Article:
There are 36 new confirmed cases of the COVID-19 Virus in Chautauqua County since last Saturday. That from County Public Health Director Christine Schuyler Monday. She says that 12 of the new cases were tied to the current outbreak at Fieldbrook Foods in Dunkirk... and, to date, 75 positive cases have been associated with the food processor. She says there are now 105 active COVID cases in the county, and there have now been 396 total cases of COVID since the outbreak began. There are 282 people have now recovered. There are 384 cases under local quarantine or isolation orders... while 544 persons are under the "domestic traveler quarantine." There have also been 34,268 negative test results to date.
Schuyler adds the state’s free rapid testing at the Fire Murphy Training Grounds on Brigham Road in Dunkirk remains open from 9 AM to 6 PM through Wednesday by appointment only. All residents are eligible for tests and appointments can be made by calling 833-697-8764.
New York Governor Andrew Cuomo was tracking the results of rapid testing sites across Western New York over the weekend. Cuomo announced Sunday the results from the first day of testing. Cuomo says the regional infection rate was "high" at 3.4-percent... but, was about 1.5-percent in Chautauqua County.
Cuomo adds has expressed concern over a growing number of infections after several workers at Fieldbrook Foods in Dunkirk tested positive for COVID-19 in recent days. The outbreak reportedly started on August 16th. Interim County Executive P-J Wendel says another worker had tested positive back in June... but, that was an isolated case.
The Jamestown City Council has approved a local law to start a school bus "stop-arm camera" program to catch drivers who don't obey the flashing red lights and stop-arms on school buses. City lawmakers unanimously approved setting up a New York State Demonstration Project at last night's voting session. Mayor Eddie Sundquist says it also establishes a partnership with the Jamestown Public Schools to get the video taken of cars passing the red lights, and stop-arms.
Sundquist told council members that motorists violating the stop lights and arms has been a problem in the city... and, often, unless there is a police car nearby, the driver isn't caught. A public hearing will have to be held on the local law... which Sundquist would then sign to be filed with the state. It would likely be in place shortly after the school year begins on September 8th.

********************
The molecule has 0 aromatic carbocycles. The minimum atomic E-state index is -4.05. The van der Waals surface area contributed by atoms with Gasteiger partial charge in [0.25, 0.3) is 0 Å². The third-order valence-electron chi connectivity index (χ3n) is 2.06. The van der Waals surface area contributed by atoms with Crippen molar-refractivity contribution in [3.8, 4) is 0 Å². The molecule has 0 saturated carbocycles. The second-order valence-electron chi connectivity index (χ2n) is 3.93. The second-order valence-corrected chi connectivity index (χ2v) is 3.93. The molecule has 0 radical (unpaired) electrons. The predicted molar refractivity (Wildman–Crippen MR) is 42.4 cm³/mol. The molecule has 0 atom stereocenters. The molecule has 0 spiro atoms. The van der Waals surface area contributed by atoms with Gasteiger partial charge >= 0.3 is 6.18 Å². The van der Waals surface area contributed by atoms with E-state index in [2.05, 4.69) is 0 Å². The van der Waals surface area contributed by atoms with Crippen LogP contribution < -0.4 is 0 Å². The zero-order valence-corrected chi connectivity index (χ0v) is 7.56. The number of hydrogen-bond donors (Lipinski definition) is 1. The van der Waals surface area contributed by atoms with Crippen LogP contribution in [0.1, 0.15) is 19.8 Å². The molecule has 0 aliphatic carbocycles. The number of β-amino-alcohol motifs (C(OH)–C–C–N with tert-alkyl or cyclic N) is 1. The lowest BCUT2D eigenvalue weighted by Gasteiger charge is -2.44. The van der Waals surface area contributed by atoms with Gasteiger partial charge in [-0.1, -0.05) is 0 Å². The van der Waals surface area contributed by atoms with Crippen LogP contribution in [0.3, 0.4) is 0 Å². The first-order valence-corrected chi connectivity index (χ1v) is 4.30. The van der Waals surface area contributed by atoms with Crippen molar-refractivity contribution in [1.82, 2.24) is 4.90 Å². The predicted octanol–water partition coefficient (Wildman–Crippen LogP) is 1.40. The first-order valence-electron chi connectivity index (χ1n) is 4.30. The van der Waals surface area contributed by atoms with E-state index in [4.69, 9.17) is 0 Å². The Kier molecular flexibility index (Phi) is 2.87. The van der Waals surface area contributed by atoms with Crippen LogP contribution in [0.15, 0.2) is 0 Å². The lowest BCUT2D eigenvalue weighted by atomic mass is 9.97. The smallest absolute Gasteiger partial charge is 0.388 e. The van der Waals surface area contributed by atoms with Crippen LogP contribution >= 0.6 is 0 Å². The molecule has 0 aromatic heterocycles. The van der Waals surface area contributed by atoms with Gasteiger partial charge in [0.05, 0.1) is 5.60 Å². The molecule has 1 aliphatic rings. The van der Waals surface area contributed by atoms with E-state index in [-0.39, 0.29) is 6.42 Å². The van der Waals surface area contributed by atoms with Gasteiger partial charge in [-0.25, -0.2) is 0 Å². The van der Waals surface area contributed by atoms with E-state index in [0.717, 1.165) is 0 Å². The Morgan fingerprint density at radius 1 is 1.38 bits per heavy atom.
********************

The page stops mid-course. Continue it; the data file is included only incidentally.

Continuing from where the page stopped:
The city council automatically tabled a local law last night that would allow tattoo parlors to be located in certain parts of the downtown area. The move comes after a recent proposal for a variance was rejected by the Jamestown Planning Commission. The new proposal was accepted in committee during last week's Work Session. It was outlined briefly by Public Safety Committee Chairman Brent Sheldon last Monday... who says such parlors would be allowed in C-2, C-3 and R-C Districts.
During discussions over the past month... council members have agreed that Tattoo parlors are much cleaner and sanitary than they were went that part of the city code was last updated. The proposed parlor that initially went to the Planning Commission last year was for a location on East Fourth Street.
A Jamestown man sought by city police on multiple Felony warrants has been arrested for allegedly stealing a motorcycle on the city's eastside Monday morning. City police were called to 118 East First Street about 9:30 AM... and, found the bike in a parking lot with no license plates on it. Shortly after... officers say they found 33 year-old Christopher Dellahoy hiding in the backseat of a nearby car. Police took Dellahoy into custody, and further investigation showed he had stolen the motorcycle. He's charged with fourth-degree criminal possession of stolen property... as well as the arrest warrants. Dellahoy was jailed pending arraignment.
A group of Republican State Senators are urging the chamber take up a new bill that would freeze the threshold for overtime for farm workers at 60 hours a week through 2024. Local Senator George Borrello says he's proposing the measure to stop the Farm Laborers Wage Board from lowering that threshold to 40 or 50 hours by the end of 2020. Borrello says the state needs more information on the potential impact of the provision... which is part of the Farm Workers Fair Labor Practices Act.
Borrello is the ranking Republican member of the State Senate's Agriculture Committee... and, says farmers upstate haven't even finished the first year of the new labor law, and are struggling to comply with the 60-hour OT threshold. He... and, several other senators, during a Zoom press conference yesterday... said farming is a "very seasonal" industry.